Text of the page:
But, that one didn't happen. Perhaps Seattle saved the Cowboys from themselves. Or, it just delayed the quarterback play for today. But, I am far less inclined to get aggressive for the remaining quarterbacks in this crop.
Here's who's available for them at No. 34 from a defensive perspective:
Plenty of defensive end help with Kevin Dodd from Clemson at the top of my list and Emmanuel Ogbah from Oklahoma State in that range, too. Noah Spence is a better player than both, but the Cowboys don't love his work against the run and his issues off the field (which are considerable). Ronald Blair is really strong, too.
At linebacker, Myles Jack sits there (as does Jaylon Smith). I didn't like either up top, but there will come a point where both must be considered despite major health issues. They both are amazing football players. And I am told the Cowboys are not considering either for No. 34.  
Defensive tackle is so deep the Cowboys may even still find some red meat at No. 67. A'Shawn Robinson, Jarran Reed and Andrew Billings all are first-round caliber. But, the group behind is quite impressive, too. Jonathan Bullard is a consideration as well.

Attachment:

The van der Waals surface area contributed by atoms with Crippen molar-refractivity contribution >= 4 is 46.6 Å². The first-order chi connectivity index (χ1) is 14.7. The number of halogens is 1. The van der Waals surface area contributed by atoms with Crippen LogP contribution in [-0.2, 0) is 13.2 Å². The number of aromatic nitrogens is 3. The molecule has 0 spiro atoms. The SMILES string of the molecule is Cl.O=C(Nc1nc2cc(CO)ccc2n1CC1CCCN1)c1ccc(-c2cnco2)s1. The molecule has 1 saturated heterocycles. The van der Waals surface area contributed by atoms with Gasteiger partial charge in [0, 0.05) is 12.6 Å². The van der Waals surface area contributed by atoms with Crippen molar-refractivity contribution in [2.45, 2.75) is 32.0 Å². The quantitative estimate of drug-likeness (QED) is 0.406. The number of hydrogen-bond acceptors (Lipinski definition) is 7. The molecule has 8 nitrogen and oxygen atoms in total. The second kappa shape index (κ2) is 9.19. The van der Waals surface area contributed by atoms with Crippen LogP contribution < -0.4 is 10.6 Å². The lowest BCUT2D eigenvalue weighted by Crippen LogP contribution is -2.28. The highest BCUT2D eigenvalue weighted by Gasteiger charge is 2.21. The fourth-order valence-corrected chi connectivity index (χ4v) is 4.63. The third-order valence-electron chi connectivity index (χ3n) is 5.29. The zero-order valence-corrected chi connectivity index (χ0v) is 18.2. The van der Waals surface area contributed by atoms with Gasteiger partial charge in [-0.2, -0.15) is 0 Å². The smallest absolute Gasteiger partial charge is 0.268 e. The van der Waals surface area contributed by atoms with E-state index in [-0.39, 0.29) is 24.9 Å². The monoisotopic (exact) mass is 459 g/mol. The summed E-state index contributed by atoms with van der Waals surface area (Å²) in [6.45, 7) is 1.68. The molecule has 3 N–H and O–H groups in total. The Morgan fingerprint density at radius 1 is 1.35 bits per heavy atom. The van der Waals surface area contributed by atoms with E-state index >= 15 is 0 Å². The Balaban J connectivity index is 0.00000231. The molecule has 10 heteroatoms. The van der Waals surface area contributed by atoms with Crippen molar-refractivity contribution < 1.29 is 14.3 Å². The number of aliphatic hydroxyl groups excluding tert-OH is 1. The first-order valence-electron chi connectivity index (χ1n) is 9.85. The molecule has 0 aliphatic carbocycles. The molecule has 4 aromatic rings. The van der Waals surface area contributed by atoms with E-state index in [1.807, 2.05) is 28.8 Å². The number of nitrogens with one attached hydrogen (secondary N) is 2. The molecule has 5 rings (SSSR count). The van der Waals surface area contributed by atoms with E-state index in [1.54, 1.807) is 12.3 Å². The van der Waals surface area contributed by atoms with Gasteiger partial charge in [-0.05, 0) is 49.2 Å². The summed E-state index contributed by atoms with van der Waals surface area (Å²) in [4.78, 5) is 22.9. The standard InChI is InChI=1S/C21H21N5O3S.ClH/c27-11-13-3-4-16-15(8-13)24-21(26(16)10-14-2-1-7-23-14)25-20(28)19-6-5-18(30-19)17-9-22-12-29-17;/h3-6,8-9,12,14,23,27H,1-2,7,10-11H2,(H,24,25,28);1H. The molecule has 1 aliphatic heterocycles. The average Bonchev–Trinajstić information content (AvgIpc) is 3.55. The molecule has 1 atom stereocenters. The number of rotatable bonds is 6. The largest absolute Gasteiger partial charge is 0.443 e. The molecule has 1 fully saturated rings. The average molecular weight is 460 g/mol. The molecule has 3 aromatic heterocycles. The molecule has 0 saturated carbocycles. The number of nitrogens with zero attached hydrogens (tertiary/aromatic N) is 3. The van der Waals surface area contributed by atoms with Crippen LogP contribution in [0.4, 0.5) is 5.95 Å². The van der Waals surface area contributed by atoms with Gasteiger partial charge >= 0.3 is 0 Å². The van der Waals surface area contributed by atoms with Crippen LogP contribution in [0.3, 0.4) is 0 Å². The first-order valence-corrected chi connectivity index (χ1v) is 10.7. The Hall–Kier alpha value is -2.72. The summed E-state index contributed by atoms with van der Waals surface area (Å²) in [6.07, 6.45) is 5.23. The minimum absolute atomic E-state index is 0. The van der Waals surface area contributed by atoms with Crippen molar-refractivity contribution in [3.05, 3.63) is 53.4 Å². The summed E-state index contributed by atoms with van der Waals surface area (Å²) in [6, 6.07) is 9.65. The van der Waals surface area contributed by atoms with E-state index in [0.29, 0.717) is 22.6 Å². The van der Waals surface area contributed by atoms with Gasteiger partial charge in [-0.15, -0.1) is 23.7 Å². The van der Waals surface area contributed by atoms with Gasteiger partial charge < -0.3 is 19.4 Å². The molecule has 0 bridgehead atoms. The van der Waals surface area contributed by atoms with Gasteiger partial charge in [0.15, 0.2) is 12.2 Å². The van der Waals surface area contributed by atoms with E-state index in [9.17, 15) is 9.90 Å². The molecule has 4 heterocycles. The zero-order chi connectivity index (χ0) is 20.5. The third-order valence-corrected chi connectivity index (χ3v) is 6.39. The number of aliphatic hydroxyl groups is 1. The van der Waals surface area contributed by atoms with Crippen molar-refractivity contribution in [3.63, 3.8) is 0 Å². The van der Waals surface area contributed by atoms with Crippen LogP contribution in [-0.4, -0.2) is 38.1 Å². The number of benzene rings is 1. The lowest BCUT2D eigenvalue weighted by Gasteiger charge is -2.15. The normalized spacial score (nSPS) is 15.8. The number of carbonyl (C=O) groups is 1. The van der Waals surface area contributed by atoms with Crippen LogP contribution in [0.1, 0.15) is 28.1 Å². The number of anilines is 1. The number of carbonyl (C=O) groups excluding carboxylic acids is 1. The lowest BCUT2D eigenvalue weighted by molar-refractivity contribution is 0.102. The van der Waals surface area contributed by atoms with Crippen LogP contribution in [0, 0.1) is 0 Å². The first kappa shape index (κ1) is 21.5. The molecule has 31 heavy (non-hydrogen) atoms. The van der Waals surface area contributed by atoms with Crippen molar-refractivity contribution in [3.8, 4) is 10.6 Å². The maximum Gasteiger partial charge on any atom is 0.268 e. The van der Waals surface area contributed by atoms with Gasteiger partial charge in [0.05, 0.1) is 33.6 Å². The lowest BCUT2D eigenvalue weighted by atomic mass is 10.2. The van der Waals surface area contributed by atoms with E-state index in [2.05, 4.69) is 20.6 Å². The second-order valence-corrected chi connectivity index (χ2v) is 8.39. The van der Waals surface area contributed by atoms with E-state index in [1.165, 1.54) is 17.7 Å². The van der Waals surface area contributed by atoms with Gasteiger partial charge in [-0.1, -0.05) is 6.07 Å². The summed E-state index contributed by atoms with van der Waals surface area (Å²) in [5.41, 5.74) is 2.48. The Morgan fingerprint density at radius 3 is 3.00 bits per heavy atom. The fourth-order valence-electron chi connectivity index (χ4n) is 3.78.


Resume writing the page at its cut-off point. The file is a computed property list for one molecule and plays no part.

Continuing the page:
Plenty of defensive backs are there, too -- at both picks. You can't rule out Mackensie Alexander or Vonn Bell in Round 2, or Xavien Howard and plenty of others at No. 67.
The point is: This is a pretty strong draft for the next 36 picks, and the Cowboys will select twice in that span. Full analysis and feelings about Round 1 will be very dependent on what Dallas is able to do in Rounds 2-3 today. And because of those decisions from yesterday, they really need to hit one out of the ballpark at about 6:15 p.m. tonight with No. 34.
Stay tuned.